Caustic Soda

Sodium hydroxide, commonly called caustic soda, is produced commercially by two basic methods: electrolytic cells and chemical process. Most caustic soda is produced from electrolytic cells. There are three types of electrolytic cells: diaphragm, mercury, and membrane (to be described later). Chemical process caustic soda is produced by reacting sodium carbonate (Na2CO3) with hydrated lime (Ca[OH]2) to form sodium hydroxide (NaOH) and calcium carbonate (CaCO3).


Caustic soda is one of the basic building blocks of chemistry and as such it finds diversified applications. A few of the broad use categories are: chemical manufacturing; pulp and paper manufacturing; cleaning products; petroleum and natural gas; cellulose film; cotton textile process; and water treatment.

Caustic soda, especially when used for pH control, neutralization of waste acids, and similar applications, competes with other alkalies, particularly sodium carbonate (soda ash). The common factors for selecting caustic soda are its stronger basicity and easier storage and handling.

One of the major chemical uses of caustic soda is in the manufacture of alumina from bauxite, where it dissolves the alumina so that insoluble impurities can be separated. In addition, caustic soda performs a variety of functions in chemical manufacturing including waste acid neutralization, pH control, caustic scrubbing of off-gases, catalysis, and caustic extraction.

Caustic soda is an important commodity chemical for the pulp and paper industry. Principal uses in pulp and paper production include the cooking/processing of Kraft pulps, the extraction of lignin during the pulp bleaching sequences, and the on-site manufacture of sodium hypochlorite. The general pulp bleaching procedure involves a bleaching sequence during which impurities and colored matter in the pulp are oxidized and/or converted to alkali-soluble forms, and an extraction sequence during which the impurities are removed. Extraction stages almost invariably use caustic soda.

Caustic soda is used to some extent in all of the chemical pulping processes: sulfate, sulfite, and soda. In the sulfate and soda processes, the pulping liquors are solutions of caustic and sodium sulfide, and caustic, respectively. In the sulfate process, which is by far the most important pulping process, maximum recycling is accomplished by concentrating the solids in the waste pulping liquor, burning the concentrated liquor, and then re-causticizing the dissolved smelt from the furnace with a lime causticizing system. Additionally, caustic soda is used in the acid sodium sulfite pulping process for softening and swelling wood prior to making certain types of mechanical pulps, for water treatment, and for scrubbing off-gases.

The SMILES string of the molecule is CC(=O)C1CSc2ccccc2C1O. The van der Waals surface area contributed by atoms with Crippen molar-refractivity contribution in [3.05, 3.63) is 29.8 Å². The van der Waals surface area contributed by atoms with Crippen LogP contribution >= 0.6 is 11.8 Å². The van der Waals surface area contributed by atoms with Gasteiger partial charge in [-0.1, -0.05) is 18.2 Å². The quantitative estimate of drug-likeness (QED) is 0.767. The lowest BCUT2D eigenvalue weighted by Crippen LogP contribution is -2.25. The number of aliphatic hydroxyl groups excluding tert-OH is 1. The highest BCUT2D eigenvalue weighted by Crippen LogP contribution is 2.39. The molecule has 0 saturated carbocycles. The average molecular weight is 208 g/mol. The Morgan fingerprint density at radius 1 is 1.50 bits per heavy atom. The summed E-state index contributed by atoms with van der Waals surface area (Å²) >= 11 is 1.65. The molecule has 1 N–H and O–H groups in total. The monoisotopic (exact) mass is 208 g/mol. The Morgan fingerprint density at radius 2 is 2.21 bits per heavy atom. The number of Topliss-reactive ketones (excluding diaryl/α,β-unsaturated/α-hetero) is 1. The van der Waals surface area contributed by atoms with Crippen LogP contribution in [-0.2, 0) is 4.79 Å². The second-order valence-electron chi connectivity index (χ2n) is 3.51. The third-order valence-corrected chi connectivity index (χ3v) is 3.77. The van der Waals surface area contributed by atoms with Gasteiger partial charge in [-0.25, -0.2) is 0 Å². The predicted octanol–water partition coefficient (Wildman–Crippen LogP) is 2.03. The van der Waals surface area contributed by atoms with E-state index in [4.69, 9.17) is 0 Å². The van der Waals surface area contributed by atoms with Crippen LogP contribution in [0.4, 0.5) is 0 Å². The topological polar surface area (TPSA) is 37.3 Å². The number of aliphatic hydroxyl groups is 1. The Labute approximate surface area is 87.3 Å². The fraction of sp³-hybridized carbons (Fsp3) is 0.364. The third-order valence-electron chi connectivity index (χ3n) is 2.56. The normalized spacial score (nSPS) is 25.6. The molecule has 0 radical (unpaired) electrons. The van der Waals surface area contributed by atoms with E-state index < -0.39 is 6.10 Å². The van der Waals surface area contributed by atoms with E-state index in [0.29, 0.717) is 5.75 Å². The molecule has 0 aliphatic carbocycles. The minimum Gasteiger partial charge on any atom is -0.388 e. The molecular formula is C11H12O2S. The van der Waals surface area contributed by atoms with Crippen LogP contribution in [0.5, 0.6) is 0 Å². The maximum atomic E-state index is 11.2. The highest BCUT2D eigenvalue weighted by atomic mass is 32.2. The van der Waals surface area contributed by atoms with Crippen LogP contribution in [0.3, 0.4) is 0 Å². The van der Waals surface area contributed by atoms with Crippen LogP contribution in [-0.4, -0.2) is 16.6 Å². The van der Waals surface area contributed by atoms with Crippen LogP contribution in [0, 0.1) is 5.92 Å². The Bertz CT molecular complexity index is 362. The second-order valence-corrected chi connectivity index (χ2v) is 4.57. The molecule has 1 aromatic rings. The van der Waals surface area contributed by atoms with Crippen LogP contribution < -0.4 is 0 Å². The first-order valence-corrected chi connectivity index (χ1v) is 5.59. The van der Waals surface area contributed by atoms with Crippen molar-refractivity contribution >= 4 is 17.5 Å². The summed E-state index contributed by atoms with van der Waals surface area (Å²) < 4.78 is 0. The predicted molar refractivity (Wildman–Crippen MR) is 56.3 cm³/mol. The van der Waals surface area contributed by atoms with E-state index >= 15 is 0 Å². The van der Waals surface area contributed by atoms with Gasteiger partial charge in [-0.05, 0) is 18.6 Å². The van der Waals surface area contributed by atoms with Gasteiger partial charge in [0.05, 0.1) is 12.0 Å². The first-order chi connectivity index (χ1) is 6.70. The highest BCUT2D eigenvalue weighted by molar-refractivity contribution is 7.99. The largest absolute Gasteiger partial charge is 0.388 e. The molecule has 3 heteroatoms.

Caustic soda is used in mercerizing and scouring cotton fabrics and fibers. About 90% of all cotton undergoes the scouring treatment, which renders the fabric more absorbent to bleaching agents. Approximately 35% of cotton is mercerized to improve fiber strength and affinity for dyes.

Two other uses of caustic soda are in water treatment and food processing. Municipal water treatment facilities use caustic soda for pH adjustment, ion exchange regeneration, and on-site generation of sodium hypochlorite. Caustic soda is used in several food processing applications. An example is in removing skins from potatoes, tomatoes and other fruits. It is also used in processing edible fats and oils.

The cleaning products market includes a very large number of caustic soda uses, either as a reactant to produce chemical compounds employed in these applications, such as sodium salts of organic sulfonic acids and sodium hypochlorite, or as a direct component of products such as drain pipe and oven cleaners. Caustic consumption in cleaning agents includes the use of caustic to make soaps, synthetic detergents and alkaline detergents for household and non-household use, and various other cleaning products. Most household liquid bleaches are manufactured by the reaction of chlorine and caustic soda solution.

Caustic soda is used in several applications by the petroleum and natural gas industry for production (and exploration) and in the processing of products. It is an important component of most drilling muds, and can be used in alkaline flooding of oil fields for enhanced petroleum recovery.

Caustic soda is consumed in the production of rayon, cellophane, and other cellulose products.